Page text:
overwhelm existing mechanisms, like international arbitration, or
China-backed forums such as the Export-Import Bank of China , China
Development Bank , and Asian Infrastructure Investment Bank . More
importantly, debt restructuring, recoupment, and, in the more extreme
case, seizure may not be viable, reasonable, or sustainable for
Chinese interests or presence continent-wide. Just such a dire
economic scenario might push China to use its nascent military force
to protect or even seize its interests. Looking back at the previous
period of Great Power Competition more than a century ago, leveraging
military might to force repayment was commonplace. The U.S. military
made multiple incursions into Caribbean and South American nations as
did the Western powers in Africa and Asia.

It is reasonable to assume that China would have little or no
experience in any dire economic contagion across Africa. The one
primary example, the take-over of Hambantota Port, was an isolated
incident during calmer times, before the financial uncertainty stoked
by a slowing global economy or the current U.S.-China trade war.
Moreover, the port takeover has now become a watershed moment in
Chinese behavior that has attracted significant international scrutiny
and ire.

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EABL has rallied +21.173% YTD 2019 share price data here
Kenyan Economy


Par Value:                  2/-
Closing Price:           211.75
Total Shares Issued:          790774356.00
Market Capitalization: $1.662b
EPS:             7.19
PE:                 29.451

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East African Breweries Limited (EABL) has borrowed Sh11.5 billion from Kenyan units of Standard Chartered and Stanbic banks to pay off a similar-sized loan taken from its London-based parent Diageo.
Kenyan Economy


“It (EABL) fully repaid the loan and refinanced it locally in Kenya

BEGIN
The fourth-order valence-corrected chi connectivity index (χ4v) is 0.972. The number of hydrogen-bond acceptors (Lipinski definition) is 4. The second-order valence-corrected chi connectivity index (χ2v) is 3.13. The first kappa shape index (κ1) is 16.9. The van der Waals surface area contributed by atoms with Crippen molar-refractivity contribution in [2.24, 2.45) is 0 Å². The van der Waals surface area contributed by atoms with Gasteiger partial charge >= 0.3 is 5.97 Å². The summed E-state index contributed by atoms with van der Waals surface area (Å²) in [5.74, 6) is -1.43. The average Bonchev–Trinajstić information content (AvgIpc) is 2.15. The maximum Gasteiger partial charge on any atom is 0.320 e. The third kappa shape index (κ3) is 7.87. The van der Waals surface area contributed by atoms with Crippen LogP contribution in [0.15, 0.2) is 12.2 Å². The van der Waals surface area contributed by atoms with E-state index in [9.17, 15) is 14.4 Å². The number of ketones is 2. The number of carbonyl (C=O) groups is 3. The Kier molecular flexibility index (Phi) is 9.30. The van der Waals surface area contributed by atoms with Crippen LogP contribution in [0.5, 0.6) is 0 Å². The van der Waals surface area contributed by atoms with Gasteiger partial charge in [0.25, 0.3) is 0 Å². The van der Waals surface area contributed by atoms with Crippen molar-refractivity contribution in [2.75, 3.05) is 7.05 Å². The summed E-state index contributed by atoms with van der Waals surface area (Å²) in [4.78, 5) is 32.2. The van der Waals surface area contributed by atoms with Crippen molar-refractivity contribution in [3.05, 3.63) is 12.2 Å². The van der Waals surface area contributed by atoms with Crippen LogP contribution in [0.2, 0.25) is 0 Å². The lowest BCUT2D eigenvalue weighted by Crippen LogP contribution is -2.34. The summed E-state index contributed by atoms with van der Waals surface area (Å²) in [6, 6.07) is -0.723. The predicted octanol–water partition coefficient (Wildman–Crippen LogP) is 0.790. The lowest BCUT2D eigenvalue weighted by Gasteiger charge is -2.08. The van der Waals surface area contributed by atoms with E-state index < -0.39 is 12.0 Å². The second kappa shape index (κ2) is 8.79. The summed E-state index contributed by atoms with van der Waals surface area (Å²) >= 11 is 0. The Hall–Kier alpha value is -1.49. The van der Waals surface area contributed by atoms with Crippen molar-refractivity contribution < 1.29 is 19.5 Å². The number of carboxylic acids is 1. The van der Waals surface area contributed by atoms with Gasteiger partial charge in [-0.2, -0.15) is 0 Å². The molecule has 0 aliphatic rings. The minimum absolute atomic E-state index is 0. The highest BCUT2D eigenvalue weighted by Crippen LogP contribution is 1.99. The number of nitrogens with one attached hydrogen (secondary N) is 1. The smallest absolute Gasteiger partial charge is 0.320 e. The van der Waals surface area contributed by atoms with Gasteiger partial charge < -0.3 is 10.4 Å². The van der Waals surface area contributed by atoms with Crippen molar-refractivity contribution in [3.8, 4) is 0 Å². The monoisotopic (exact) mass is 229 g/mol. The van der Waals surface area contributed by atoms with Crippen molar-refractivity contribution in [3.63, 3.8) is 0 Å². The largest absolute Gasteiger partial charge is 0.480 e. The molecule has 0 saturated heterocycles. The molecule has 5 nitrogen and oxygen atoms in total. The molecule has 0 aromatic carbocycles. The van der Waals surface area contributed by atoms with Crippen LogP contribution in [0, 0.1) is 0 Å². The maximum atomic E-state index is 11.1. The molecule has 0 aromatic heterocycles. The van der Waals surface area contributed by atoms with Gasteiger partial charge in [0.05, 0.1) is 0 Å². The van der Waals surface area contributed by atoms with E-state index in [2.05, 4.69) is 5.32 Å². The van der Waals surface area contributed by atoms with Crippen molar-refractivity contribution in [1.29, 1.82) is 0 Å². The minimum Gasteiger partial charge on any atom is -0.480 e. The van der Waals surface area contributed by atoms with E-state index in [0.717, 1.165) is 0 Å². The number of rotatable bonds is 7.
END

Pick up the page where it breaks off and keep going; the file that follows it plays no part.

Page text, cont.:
Shillings at the same terms. The restructure will enable EABL to pay
close to the effective corporate tax rate of 30 percent going
forward,” said SIB in its research note.
Banking sources identified StanChart  and Stanbic Kenya as the lenders
of the new loan. Stanbic, however, declined to disclose the specific
amount it advanced to the brewer.
The Diageo loan, which was unsecured, was priced at an interest rate
of two percent above the defunct Kenya Bankers’ Reference Rate (KBRR).

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@SafaricomPLC share price data
Kenyan Economy


Par Value:                  0.05/-
Closing Price:           23.70
Total Shares Issued:          40065428000.00
Market Capitalization:      $9.429b
EPS:             1.38
PE:                 17.174

Safaricom HY results for the period ended 30th September 2018 vs. 30th
September 2017
HY Mpesa Revenue 35.52b vs. 30.05b +18.2%

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@nicbankkenya will merge with the country's biggest privately-owned bank @CBA_Group_, the chairman of NIC announced on Thursday. #Merger2019 @bankelele @ReutersAfrica
Kenyan Economy


Kenya’s NIC will merge with the country’s biggest privately-owned bank
Commercial Bank of Africa (CBA), the chairman of NIC announced on
Thursday.
James Ndegwa did not offer a timeline for the merger, but told
journalists “today we announce our intention to merge NIC Group and
CBA Group”

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@nicbankkenya share price data here
Kenyan Economy


Par Value:                  5/-
Closing Price:           29.10
Total Shares Issued:          639945603.00
Market Capitalization:        18,622,417,047
EPS:             6.48
PE:                 4.491

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by Aly Khan Satchu (www.rich.co.ke)
 
 
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January 2019